Earlier this month I joined Massachusetts Governor Deval Patrick and members of his administration on a trade mission to the West Coast. The trade mission was an opportunity to showcase why Massachusetts is a great place to do business for companies in information technology, life sciences and other sectors. For us at the Massachusetts Life Sciences Center (MLSC), the visit to California was an opportunity to initiate a dialogue with leading life sciences companies and venture capital firms. Our primary goal was to raise awareness among both companies and venture capital firms in the Bay area about Massachusetts’ $1 billion Life Sciences Initiative and what the initiative might do for them.
To make the best use of our time, we targeted a handful of adolescent as well as more established life sciences companies and several key venture capital firms with portfolio companies already in Massachusetts. In addition to meeting with individual business leaders, we also participated in a roundtable discussion hosted by Genentech, one of the world’s largest biotech companies, and Bay Bio, California’s life sciences trade organization representing 1,377 life sciences companies, mostly from the Bay area.
We received a tremendous response from the companies and venture capital firms we met with. A pleasant surprise was that they are all familiar with Massachusetts’ Life Sciences Initiative. They also are impressed with our strategy to leverage private investment through the targeted use of public dollars, and with our return on investment thus far. Just eight months have passed since the signing of the Massachusetts Life Sciences Initiative and to date, the Center has committed $33 million in public investment in the life sciences, leveraged more than $327 million in additional non-profit and private investment, and helped to create hundreds of jobs across our state at a critical time.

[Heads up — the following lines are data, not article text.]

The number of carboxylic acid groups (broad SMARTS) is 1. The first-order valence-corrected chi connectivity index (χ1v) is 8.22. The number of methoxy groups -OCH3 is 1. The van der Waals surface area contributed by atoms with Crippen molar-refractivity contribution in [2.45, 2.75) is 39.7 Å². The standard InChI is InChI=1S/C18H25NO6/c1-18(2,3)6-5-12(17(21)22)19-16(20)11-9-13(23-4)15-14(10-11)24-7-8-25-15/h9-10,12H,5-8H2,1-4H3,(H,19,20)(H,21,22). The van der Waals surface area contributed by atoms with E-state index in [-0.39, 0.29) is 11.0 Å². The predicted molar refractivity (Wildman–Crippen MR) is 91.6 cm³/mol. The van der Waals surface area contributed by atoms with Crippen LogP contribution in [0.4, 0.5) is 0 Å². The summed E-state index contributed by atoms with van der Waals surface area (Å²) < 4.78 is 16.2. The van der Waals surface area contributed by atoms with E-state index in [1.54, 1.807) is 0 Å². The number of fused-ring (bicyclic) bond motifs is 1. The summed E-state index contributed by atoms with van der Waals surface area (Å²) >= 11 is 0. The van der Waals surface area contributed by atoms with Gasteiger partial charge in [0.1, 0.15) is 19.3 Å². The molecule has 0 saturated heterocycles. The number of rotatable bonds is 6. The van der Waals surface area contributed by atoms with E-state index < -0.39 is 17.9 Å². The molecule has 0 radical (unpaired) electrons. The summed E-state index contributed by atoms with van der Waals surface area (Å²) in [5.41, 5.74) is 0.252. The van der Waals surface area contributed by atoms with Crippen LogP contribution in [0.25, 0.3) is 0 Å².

Massachusetts’ approach to supporting the life sciences is different than what any other state has attempted. Our comprehensive approach addresses biotech, medical devices, diagnostics, pharmaceuticals and bioinformatics, and includes $250 million in tax incentives, $500 million in infrastructure support, and $250 million in a programmatic investment fund. We are using this investment fund to support early stage companies, support the growth of our more established industry leaders, fund new investigators, support recruitment of top-notch faculty at our world-class academic institutions, further strengthen our workforce, and promote technology transfer.
During our California visits we talked about the benefits of locating facilities in Massachusetts, and focusing investment dollars in our innovation pipeline. One program that caught people’s attention was our Corporate Consortium Program, established late last year with charter member Johnson & Johnson, through which corporate partners can co-invest with the center in promising new technologies with significant commercial potential. (More information on the Corporate Consortium Program can be found here.)
Most of the companies with whom we met were either engaged in business or interested in becoming engaged in Massachusetts. Many were educated here and frequently are in transit between the two poles of the life sciences industry. We were struck by the many life-long fans we met of the Boston Red Sox, Celtics and New England Patriots! Investors with whom we met consider the $1 billion Life Sciences Initiative a sign that Massachusetts is committed to offering a favorable climate for life sciences companies despite the current economy. They commend Governor Patrick for “staying the course.”
In contrast, we heard substantial concern about the business climate in California. Many feel that California’s economic future is on shaky ground because of a budget shortfall of over $40 billion. While all states have budget challenges to address, they see that Massachusetts remains focused on creating jobs, driving innovation, and supporting good science.
We returned from this trip optimistic about the opportunities for bi-coastal collaboration, with new relationships in place, and a number of follow-up meetings planned to move these conversations forward. This type of dialogue is essential to laying the foundation upon which Massachusetts will grow ourselves out of this touch economic climate.
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